8 Great Free-To-Play Games to Start Your F2P Journey

The world of free-to-play games is expanding very, very rapidly. There’s also a lot of shovelware floating out there. Games so bad that even a brief play session can completely ruin your taste for anything free. That’s why I’ve compiled a list of my personal favorites for those wanting to have a little fun without searching. The games on this list may be flawed in a few areas, and are sometimes a bit grind-heavy, but each one offers an excellent core experience. If you are looking for a game that you can play for free and genuinely enjoy without having to toss down some cash, this list will help you out. These are games that are of such quality that it’s surprising they aren’t retail titles.

Planetside 2

I’ve already sung the praises (and muttered the flaws) of Planetside 2, but here’s a friendly reminder: it’s really quite good. Planetside 2 pits three different factions against each other on the war-blasted continents of Auraxis in a perpetual fight for territory. While it has a number of minor flaws that keep it from really excelling, it’s also the only real MMOFPS on the market. Large battles, lovely vistas, and intense teamwork all combine to make an enjoyable shooter experience. The main issues with the game are items that are far stronger than the defaults that you can purchase for real money (AKA pay to win) and a lack of coordination in factions. If you can deal with the frustration, and you are a fan of games like Battlefield 3, then Planetside 2 is the best free shooter around.

Age of Empires Online

While a proper Age of Empires retail game hasn’t been seen since Age of Empires 3, Age of Empires Online serves to sate some of that resource-gathering hunger. While the real-money items are a bit of a nuisance, the core experience is just as enjoyable as ever. Build up a base of an ancient civilization and advance it through the ages, fighting off wildlife and enemies at every turn. Age of Empires Online introduces a new art style to the franchise which I am quite fond of, and it retains the addicting RPG-esque build-up of your home city as you progress. It also quite astutely observed that most casual RTS players tend to play skirmishes against AI with their friends, so the majority of missions and content in the game is not against players, but against the AI. If you can deal with it being a little less balanced and competitive than Starcraft 2, Age of Empires Online is a stellar RTS title.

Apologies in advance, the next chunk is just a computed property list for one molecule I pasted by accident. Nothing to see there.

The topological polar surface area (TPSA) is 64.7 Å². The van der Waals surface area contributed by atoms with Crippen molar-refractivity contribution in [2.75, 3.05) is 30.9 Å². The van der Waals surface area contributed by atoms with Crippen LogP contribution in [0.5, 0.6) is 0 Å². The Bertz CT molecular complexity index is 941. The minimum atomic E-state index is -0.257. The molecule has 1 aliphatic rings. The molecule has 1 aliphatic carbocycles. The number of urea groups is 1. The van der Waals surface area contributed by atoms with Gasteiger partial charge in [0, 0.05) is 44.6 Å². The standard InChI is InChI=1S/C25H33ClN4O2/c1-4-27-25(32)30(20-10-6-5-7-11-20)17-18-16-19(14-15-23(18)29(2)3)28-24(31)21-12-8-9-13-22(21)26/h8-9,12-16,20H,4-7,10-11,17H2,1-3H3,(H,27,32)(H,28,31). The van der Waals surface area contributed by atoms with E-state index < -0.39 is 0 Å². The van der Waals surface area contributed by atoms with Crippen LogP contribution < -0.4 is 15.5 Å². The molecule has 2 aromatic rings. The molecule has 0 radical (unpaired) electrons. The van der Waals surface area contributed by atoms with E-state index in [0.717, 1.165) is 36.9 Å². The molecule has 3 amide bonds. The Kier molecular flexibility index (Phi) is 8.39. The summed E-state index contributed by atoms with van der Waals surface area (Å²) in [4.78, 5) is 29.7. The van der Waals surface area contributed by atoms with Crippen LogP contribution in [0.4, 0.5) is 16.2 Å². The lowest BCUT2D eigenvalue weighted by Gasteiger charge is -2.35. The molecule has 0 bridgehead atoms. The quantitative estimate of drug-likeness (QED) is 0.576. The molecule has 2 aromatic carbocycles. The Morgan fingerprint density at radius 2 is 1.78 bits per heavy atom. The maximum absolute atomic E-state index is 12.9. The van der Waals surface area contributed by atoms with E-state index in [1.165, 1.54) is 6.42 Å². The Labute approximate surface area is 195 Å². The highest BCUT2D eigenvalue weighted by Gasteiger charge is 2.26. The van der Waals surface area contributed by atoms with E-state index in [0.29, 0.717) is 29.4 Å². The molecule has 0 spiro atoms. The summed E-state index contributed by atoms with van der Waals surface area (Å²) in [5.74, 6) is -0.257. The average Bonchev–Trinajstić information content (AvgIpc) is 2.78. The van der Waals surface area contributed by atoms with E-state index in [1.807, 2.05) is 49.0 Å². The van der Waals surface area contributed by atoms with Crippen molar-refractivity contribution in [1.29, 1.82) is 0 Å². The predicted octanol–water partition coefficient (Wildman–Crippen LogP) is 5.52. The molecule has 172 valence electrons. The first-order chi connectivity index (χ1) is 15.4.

League of Legends

League of Legends is big. Really big. When I originally covered League, I never thought that it would reach the proportions that it has now. League is a DOTA-like – or MOBA (multiplayer online battle arena), if you prefer – where players pick five heroes that then slug it out with the help of their respective sides. It drastically simplified the DOTA formula, removing things like denies and gold loss on death while adding new features such as shrubs to hide in and a level-based metagame. Every two to four weeks a new hero is released, and the roster is now so large I can barely keep track of it. However, it has the largest community of any DOTA-like on the market (sorry Heroes of Newerth!) and getting into a game is a snap. When Dota 2 finally launches we’ll probably see a little bit of bleed-off, but for now League of Legends reigns supreme. Just beware of the incredibly caustic community. People take competitive games very seriously!

Blacklight: Retribution

Blacklight: Retribution (otherwise known as Blacklight, since nobody played Tango Down) is the closest that a free-to-play game has come to approaching Call of Duty. Set in a futuristic cyberpunk setting full of dubstep bass and holographic technology, Blacklight is a competitive shooter along the lines of Activision’s media beast. It definitely sets out to make itself unique, though, and in the process turned into a great game. A number of features – like the built-in wallhack – make sure that games progress quickly and players don’t simple sit in a corner and camp. More importantly, gun creation and ownership is involved and interesting, with guns being comprised of many parts (receiver, stock, magazine, barrel, etc) that are interchangeable. Each weapon is as unique as the person who made it, and getting the parts to customize your weapon to your liking is fairly quick. It’s the least grind-y of all the games on this list, at least if you aren’t aiming for the most expensive items like revive packs, and the cool aesthetic mixed with the fun of creating your own weapons is undeniably addicting.

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